Eat the Frog, Don't Chase the Squirrel
How to effectively rise ‘Up’, identify and control unnecessary distractions in order to get things done.
One of our favorite characters in Disney▪Pixar’s movie, “Up”, is the dog, Dug. He is a loveable, enthusiastic member of the team, eager to help in any way he can. However, one of his biggest flaws is that he is continually distracted — even mid-sentence or walk — by what he thinks is a squirrel in his periphery.
While we watch and laugh at how silly it is for Dug to react this way, many of us are constantly chasing our own squirrels during our day. These squirrels manifest themselves through emails, text messages, push notifications, instant messages, phone calls, meetings (plus, emails to plan meetings), social media, and more.
The Way We Communicate is Changing. So Must Your Habits
When you think of how, when, and what information you send to or receive from others both within and outside of your life and work, it seems as though email is the most common method for collaboration and communication amongst individuals and teams. However, as technology and the responsibilities of team members continues to evolve, how information is being shared should be explored, to achieve an efficient, effective, and fulfilling process.
How We Communicate is Ruining Our Productivity
A 2014 CareerBuilder survey revealed that American workers spend about 50% of their time sending or receiving phone calls or text messages, and 23% of their workday on email communications. According to data from Adobe’s 2017 Consumer Email Survey Report, the average worker spends approximately 3.3 hours per day checking and reading work emails. While this number is down 20% from the previous year, it’s still significant. Adobe also found that, while in-person discussions and email were favored by employees, email tended to be their company’s primary communication tool.
Add to that Loughborough University’s case study findings that 70% of emails were reacted to within 6 seconds of receipt and that, following that reaction, it takes an employee — on average — 64 seconds to recover from an email interruption and return to work at the same work rate from which they left.
“If an employee has set up the email application to check for email every 5 minutes then it is possible, if (s)he is a heavy user of email, that there could be 96 interruptions in a normal 8-hour working day…. if it takes on average 1.5 minutes to read and recover from an email and the employee is interrupted every 5 minutes, then this would only leave the employee 3.5 minutes before the next interrupt.”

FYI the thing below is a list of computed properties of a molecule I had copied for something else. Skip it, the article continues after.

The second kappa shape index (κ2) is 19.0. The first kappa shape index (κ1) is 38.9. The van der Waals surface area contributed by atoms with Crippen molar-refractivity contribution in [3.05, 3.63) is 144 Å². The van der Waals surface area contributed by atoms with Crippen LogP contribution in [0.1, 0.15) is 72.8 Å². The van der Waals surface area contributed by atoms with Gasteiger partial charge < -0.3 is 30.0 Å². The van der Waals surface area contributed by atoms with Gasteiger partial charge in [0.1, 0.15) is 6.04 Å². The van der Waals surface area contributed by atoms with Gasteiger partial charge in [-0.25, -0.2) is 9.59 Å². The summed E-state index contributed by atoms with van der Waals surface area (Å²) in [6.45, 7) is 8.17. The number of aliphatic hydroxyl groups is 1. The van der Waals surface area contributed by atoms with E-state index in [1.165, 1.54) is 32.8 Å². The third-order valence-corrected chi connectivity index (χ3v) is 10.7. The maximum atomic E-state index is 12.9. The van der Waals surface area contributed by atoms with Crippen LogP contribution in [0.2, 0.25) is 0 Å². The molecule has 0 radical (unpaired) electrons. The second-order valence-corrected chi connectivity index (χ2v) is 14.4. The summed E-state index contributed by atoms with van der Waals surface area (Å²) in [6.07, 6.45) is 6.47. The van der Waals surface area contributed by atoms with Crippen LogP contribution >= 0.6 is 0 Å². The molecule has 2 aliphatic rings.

Based on a 45-hour workweek, this equates to roughly 28% of a person's time. For a worker making $50,000/yr., that’s $14,000 spent on simply reacting to (not actually addressing) email and other low-value distractions. Wow, talk about not adding value!
All Emails Are NOT Created Equal
Does each “ping” require a Pavlovian response? Behavioral economist, Dan Ariely, recently conducted a survey via his website, where participants evaluated the last 40 emails they received and were asked how long they could’ve waited to read it:
- Within five minutes?
- One hour?
- Four hours?
- By end of the day?
- By end of the week later?
- At some point
The results were eye-opening. According to respondents, only 12% needed to be seen within 5 minutes of receipt, and the largest majority (35%) did not need to be read at all! That means, of the total number of emails received each day, only about half necessitated any type of response or review.
Surprisingly, though, Adobe found that email was still the most preferred method of communication for quick questions for colleagues, with tools like instant messaging or an internal social network ranking 5th and 6th:
The Impact of These Distractions is High
With the average business employee receiving about 124 emails per day (pre-pandemic), what is the impact of these continual distractions? According to Ariely, the cost is three-fold:
- Stress/emotional well-being
In our attempt to “multi-task”, Ariely points out that we are actually continually switching between each task, not accomplishing two tasks at one time. He cites one study which found that “after switching tasks, it took an average of 23 minutes and 15 seconds for people to get back to their original task”. Ariely notes that distractions can also significantly diminish cognitive performance. These “task-irrelevant thoughts” — thoughts unrelated to the task being performed — can introduce or increase errors. And, continually switching between tasks can be taxing on us emotionally, increasing stress and feelings of pressure.